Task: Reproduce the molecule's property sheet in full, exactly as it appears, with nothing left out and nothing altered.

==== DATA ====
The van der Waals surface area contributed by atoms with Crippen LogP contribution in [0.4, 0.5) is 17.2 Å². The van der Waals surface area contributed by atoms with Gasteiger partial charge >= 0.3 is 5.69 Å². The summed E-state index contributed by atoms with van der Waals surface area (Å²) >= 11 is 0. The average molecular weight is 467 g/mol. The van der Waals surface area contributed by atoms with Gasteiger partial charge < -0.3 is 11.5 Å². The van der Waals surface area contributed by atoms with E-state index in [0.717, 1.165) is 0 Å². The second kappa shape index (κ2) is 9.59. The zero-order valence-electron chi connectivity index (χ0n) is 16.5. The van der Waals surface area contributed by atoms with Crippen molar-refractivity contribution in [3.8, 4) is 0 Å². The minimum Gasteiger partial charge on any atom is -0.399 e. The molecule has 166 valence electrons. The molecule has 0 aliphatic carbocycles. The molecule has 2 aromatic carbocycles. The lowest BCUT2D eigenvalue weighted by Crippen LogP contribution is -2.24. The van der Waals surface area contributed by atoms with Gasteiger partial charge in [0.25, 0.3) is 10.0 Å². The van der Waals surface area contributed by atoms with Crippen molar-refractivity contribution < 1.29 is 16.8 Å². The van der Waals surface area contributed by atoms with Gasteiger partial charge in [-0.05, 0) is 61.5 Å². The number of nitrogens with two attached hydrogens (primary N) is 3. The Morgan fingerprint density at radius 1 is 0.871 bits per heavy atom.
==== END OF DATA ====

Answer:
The van der Waals surface area contributed by atoms with Crippen LogP contribution in [0.4, 0.5) is 17.2 Å². The van der Waals surface area contributed by atoms with Gasteiger partial charge >= 0.3 is 5.69 Å². The summed E-state index contributed by atoms with van der Waals surface area (Å²) >= 11 is 0. The average molecular weight is 467 g/mol. The van der Waals surface area contributed by atoms with Gasteiger partial charge < -0.3 is 11.5 Å². The van der Waals surface area contributed by atoms with E-state index in [0.717, 1.165) is 0 Å². The second kappa shape index (κ2) is 9.59. The zero-order valence-electron chi connectivity index (χ0n) is 16.5. The van der Waals surface area contributed by atoms with Crippen molar-refractivity contribution in [3.8, 4) is 0 Å². The minimum Gasteiger partial charge on any atom is -0.399 e. The molecule has 166 valence electrons. The molecule has 0 aliphatic carbocycles. The molecule has 2 aromatic carbocycles. The lowest BCUT2D eigenvalue weighted by Crippen LogP contribution is -2.24. The van der Waals surface area contributed by atoms with Gasteiger partial charge in [0.25, 0.3) is 10.0 Å². The van der Waals surface area contributed by atoms with Crippen molar-refractivity contribution < 1.29 is 16.8 Å². The van der Waals surface area contributed by atoms with Gasteiger partial charge in [-0.05, 0) is 61.5 Å². The number of nitrogens with two attached hydrogens (primary N) is 3. The Morgan fingerprint density at radius 1 is 0.871 bits per heavy atom.